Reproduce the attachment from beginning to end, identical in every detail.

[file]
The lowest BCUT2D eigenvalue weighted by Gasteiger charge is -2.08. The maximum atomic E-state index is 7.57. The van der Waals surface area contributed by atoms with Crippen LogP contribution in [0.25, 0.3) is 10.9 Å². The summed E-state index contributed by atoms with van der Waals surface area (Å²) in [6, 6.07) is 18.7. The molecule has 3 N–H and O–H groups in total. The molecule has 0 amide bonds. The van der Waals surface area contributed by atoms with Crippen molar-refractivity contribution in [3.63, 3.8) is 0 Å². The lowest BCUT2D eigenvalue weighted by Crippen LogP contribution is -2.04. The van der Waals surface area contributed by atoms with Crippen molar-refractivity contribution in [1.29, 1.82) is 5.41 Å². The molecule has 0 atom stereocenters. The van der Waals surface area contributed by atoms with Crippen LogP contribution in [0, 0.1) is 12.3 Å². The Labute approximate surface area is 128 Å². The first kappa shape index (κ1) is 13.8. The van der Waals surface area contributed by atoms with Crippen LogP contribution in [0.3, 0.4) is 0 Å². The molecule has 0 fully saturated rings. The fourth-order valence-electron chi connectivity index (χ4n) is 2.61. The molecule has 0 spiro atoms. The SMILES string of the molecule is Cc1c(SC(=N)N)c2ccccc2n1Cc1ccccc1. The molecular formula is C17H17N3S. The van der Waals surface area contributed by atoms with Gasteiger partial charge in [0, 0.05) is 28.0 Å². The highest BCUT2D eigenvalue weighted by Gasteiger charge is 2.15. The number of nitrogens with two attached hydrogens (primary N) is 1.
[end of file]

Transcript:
The lowest BCUT2D eigenvalue weighted by Gasteiger charge is -2.08. The maximum atomic E-state index is 7.57. The van der Waals surface area contributed by atoms with Crippen LogP contribution in [0.25, 0.3) is 10.9 Å². The summed E-state index contributed by atoms with van der Waals surface area (Å²) in [6, 6.07) is 18.7. The molecule has 3 N–H and O–H groups in total. The molecule has 0 amide bonds. The van der Waals surface area contributed by atoms with Crippen molar-refractivity contribution in [3.63, 3.8) is 0 Å². The lowest BCUT2D eigenvalue weighted by Crippen LogP contribution is -2.04. The van der Waals surface area contributed by atoms with Crippen molar-refractivity contribution in [1.29, 1.82) is 5.41 Å². The molecule has 0 atom stereocenters. The van der Waals surface area contributed by atoms with Crippen LogP contribution in [0, 0.1) is 12.3 Å². The Labute approximate surface area is 128 Å². The first kappa shape index (κ1) is 13.8. The van der Waals surface area contributed by atoms with Crippen LogP contribution in [0.3, 0.4) is 0 Å². The molecule has 0 fully saturated rings. The fourth-order valence-electron chi connectivity index (χ4n) is 2.61. The molecule has 0 spiro atoms. The SMILES string of the molecule is Cc1c(SC(=N)N)c2ccccc2n1Cc1ccccc1. The molecular formula is C17H17N3S. The van der Waals surface area contributed by atoms with Gasteiger partial charge in [0, 0.05) is 28.0 Å². The highest BCUT2D eigenvalue weighted by Gasteiger charge is 2.15. The number of nitrogens with two attached hydrogens (primary N) is 1.